The movie’s hero is a champ in racing or dancing or romancing, or any such flamboyant thing. He then meets a formidable challenge – in a new racing champion, a dazzling dancer or a girl who refuses to fall for his charms. As he faces the prospect of defeat or a bigger victory, it’s ‘Interval’.
It is at this ‘interval’ that Shemaroo Entertainment finds itself. The company, which started as a book circulating library at Mumbai’s Warden Road in 1962, has since successfully diversified into a leading content owner, aggregator and distributor. Like every hero, the company managed to survive multiple ‘villains’– from VHS to TV and OTT. Alongside, revenue and profit rose at a promising pace (See: Sleeper hit) with the company making its debut on the bourse in October 2014 at Rs.170. The stock went on to hit its all-time high of Rs.594 on January 23, 2018. At its peak, it commanded a market cap of Rs.15.3 billion at trailing PE of 24x.
Buoyed by the favourable performance, the newly appointed CEO Hiren Gada made a bold declaration in their FY18 annual report: “We are in essence going to be ‘Changing Gears’ in order to target a growth of 5x in 5 Years.”
But just then, troubles emerged. A macro slowdown depleted ad spends. Without ad revenue, Shemaroo’s customers who are largely TV broadcasters contributing 70% of the company’s revenue slowed down on buying content. Sarvesh Gupta, founder of Maximal Capital, says that the economic slowdown since 2018 affected traditional and digital businesses, particularly Zee, which is one of Shemaroo’s top customers. He says, “Shemaroo’s growth trajectory and margins have gone haywire in recent quarters.”
The slide has continued, even into FY20. A report by Care Ratings on Shemaroo notes that total revenue from operations decreased 8.97% on y-o-y basis to Rs.3.81 billion in 9MFY20 (vs Rs.4.19 billion in 9MFY19). The stock price has corrected in line with significant drop in growth and margins. Since the start of this year, its stock has fallen 55% and traded at Rs.63 as on July 3.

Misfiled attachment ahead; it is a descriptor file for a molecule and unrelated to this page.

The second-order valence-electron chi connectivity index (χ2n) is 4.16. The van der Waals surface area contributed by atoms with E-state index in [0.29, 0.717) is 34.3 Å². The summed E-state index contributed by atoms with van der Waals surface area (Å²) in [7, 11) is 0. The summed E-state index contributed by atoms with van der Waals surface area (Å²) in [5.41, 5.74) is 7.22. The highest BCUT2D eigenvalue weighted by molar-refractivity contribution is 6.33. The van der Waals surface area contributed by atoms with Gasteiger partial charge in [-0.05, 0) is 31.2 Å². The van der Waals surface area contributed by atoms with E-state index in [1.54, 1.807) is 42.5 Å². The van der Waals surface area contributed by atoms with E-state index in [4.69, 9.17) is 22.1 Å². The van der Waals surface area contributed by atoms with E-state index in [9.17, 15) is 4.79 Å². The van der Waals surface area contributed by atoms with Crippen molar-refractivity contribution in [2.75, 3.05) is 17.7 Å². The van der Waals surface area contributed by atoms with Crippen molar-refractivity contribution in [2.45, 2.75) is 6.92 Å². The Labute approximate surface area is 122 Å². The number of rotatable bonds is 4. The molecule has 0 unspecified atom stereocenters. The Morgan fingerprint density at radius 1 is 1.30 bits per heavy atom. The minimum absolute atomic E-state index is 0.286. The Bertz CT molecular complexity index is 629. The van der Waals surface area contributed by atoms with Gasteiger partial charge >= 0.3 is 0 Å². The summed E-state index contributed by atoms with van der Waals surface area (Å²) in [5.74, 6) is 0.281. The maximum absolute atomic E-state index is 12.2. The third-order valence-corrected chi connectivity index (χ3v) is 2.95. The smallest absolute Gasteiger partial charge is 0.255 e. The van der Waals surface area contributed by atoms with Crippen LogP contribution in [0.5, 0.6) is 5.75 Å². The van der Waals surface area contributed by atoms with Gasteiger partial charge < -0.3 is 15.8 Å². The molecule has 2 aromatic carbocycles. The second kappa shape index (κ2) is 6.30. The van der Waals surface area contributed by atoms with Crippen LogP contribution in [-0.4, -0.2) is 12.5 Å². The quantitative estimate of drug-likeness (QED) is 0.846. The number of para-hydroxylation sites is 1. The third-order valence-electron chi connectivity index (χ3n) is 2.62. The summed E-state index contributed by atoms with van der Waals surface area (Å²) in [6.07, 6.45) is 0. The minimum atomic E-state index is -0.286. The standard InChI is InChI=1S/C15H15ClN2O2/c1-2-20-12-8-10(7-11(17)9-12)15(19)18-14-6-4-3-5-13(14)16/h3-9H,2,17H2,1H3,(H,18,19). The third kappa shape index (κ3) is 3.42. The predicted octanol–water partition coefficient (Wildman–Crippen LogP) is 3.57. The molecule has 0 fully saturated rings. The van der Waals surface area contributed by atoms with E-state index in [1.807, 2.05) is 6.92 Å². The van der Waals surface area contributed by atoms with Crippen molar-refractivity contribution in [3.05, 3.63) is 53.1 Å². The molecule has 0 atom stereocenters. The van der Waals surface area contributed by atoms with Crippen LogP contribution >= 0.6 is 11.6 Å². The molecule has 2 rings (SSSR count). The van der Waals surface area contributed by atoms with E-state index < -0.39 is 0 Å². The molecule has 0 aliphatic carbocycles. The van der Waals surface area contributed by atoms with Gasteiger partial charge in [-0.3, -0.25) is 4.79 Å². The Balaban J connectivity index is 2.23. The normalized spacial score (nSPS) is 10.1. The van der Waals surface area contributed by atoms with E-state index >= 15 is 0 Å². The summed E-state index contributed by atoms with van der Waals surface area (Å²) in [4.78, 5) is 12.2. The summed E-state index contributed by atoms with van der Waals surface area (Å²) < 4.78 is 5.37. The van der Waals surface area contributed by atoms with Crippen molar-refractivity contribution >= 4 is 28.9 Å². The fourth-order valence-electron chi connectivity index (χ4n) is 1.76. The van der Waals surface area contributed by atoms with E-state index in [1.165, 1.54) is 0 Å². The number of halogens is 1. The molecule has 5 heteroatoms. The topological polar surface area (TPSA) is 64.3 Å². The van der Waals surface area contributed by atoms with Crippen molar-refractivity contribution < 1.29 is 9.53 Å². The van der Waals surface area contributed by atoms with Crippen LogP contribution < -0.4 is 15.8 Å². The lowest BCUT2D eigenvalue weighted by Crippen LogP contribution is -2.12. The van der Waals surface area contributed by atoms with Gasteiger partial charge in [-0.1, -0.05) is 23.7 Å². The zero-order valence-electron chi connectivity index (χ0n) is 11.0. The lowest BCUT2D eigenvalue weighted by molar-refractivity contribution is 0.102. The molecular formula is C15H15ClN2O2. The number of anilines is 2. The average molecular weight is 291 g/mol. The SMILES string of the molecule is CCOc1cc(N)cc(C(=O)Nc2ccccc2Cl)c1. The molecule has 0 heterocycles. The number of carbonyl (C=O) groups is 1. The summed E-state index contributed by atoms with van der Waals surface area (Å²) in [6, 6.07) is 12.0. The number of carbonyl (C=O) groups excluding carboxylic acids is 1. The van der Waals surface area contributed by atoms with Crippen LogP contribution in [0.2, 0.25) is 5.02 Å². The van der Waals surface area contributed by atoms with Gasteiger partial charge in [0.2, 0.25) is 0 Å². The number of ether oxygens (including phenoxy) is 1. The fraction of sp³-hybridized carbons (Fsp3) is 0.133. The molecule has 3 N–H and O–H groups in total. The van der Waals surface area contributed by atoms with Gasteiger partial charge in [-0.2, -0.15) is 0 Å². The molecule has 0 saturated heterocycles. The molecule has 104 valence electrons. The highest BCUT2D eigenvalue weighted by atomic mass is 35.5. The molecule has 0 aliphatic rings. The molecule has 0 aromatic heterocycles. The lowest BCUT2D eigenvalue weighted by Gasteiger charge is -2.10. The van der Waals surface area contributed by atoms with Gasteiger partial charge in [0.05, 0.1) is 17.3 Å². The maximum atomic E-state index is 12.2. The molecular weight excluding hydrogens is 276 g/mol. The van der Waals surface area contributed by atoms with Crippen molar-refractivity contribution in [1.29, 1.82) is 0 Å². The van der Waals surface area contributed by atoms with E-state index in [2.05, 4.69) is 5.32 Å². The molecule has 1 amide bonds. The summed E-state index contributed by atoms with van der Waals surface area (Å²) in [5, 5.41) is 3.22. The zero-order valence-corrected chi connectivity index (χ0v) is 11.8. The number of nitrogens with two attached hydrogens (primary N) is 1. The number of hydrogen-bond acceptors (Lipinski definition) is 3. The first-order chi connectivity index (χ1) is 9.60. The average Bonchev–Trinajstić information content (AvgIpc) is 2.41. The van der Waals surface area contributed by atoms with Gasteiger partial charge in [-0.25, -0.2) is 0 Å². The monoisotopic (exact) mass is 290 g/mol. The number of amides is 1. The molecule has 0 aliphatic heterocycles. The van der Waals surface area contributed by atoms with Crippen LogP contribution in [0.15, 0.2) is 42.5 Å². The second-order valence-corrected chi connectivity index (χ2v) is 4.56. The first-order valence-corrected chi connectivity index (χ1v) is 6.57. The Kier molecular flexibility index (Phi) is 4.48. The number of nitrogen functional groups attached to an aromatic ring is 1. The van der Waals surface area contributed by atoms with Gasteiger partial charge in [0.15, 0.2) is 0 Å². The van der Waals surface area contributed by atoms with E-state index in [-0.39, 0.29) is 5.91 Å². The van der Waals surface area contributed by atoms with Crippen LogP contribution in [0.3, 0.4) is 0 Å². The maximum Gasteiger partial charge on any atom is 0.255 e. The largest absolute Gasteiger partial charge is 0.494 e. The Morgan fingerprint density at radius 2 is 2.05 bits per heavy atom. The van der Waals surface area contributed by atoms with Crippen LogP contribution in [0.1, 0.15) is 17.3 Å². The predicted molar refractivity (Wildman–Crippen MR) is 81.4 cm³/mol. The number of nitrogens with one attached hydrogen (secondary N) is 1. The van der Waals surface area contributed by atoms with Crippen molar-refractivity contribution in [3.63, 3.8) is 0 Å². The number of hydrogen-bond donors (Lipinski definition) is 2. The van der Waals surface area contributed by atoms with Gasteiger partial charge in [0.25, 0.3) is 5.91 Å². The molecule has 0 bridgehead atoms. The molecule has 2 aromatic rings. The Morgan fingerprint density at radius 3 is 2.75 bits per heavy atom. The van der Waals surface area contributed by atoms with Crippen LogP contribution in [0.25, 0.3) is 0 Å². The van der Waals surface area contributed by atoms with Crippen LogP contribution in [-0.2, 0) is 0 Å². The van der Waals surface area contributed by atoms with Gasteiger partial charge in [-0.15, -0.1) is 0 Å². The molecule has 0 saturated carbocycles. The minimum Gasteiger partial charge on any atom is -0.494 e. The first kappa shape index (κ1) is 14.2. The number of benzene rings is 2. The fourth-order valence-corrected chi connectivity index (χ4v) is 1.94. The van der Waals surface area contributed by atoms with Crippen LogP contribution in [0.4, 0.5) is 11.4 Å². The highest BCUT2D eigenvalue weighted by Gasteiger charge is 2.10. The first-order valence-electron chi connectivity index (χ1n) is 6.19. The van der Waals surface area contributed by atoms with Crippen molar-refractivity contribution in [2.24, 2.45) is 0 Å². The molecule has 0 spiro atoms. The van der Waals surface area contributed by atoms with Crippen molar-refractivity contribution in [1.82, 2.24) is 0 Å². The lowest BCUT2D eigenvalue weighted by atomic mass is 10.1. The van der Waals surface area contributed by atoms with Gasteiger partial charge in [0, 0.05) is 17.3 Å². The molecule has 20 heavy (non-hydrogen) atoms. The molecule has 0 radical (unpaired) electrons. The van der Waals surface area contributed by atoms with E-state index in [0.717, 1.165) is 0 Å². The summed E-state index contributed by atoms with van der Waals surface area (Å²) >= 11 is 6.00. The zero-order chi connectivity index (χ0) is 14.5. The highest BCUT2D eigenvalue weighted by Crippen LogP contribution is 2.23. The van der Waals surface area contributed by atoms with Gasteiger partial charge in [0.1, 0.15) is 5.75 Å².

As things headed south, Shemaroo announced the launch of two TV channels. It left investors baffled. Why is the company trying to crack a highly competitive industry, which is seemingly in its twilight years? The COVID-19 lockdown has only made that decision look worse, with advertisers getting more tight-fisted.
Where then is Shemaroo headed?
Flashback to Present
If we rewind a little, it is clear that a timely pivot has always been the hallmark of the company. Shemaroo’s name comes from its founder, Buddhichand Maroo, who started the company in 1962 as a book rental business. In the 70s, VHS format became the norm. India was behind that curve but Shemaroo’s customers, who were travelling abroad, were buying VHS of Hollywood and other movies they liked. Gada, a second generation scion of the founding family, says that the family thought of this as a lucrative opportunity and got into the video-rental business in 1979.
In 1987, they went a step further, with video distribution. They bought the copyright from the producer, made video copies of it and distributed them. “That’s when brand Shemaroo went pan India,” says Gada. While it was a crowded space, with the likes of Bombino, Ultra, Eagle and later Moser Baer, those players remained ‘video labels’ while Shemaroo had evolved into a content owner. Gradually, the others fell by the wayside while Shemaroo marched on to become a fulll-fledged content house.
Shemaroo today has a library of over 2,000 Hindi film titles and 1,600 regional titles across Gujarati, Marathi, Punjabi and Bengali. Apart from that, they have 3,000 hours of special interest content in kids, devotion and comedy genres. About 80% of this is acquired, though the company has also produced a few films like Omkara, Ishqiya, Dedh Ishqiya, Hunterrr and Bal Ganesh. Its core business is to buy content and distribute it to multiple platform owners – video rentals or TV channels or telecom players or digital platforms. Shemaroo’s YouTube channels have 50 million subscribers and contribute 25-30% of their digital revenue, according to analyst estimates.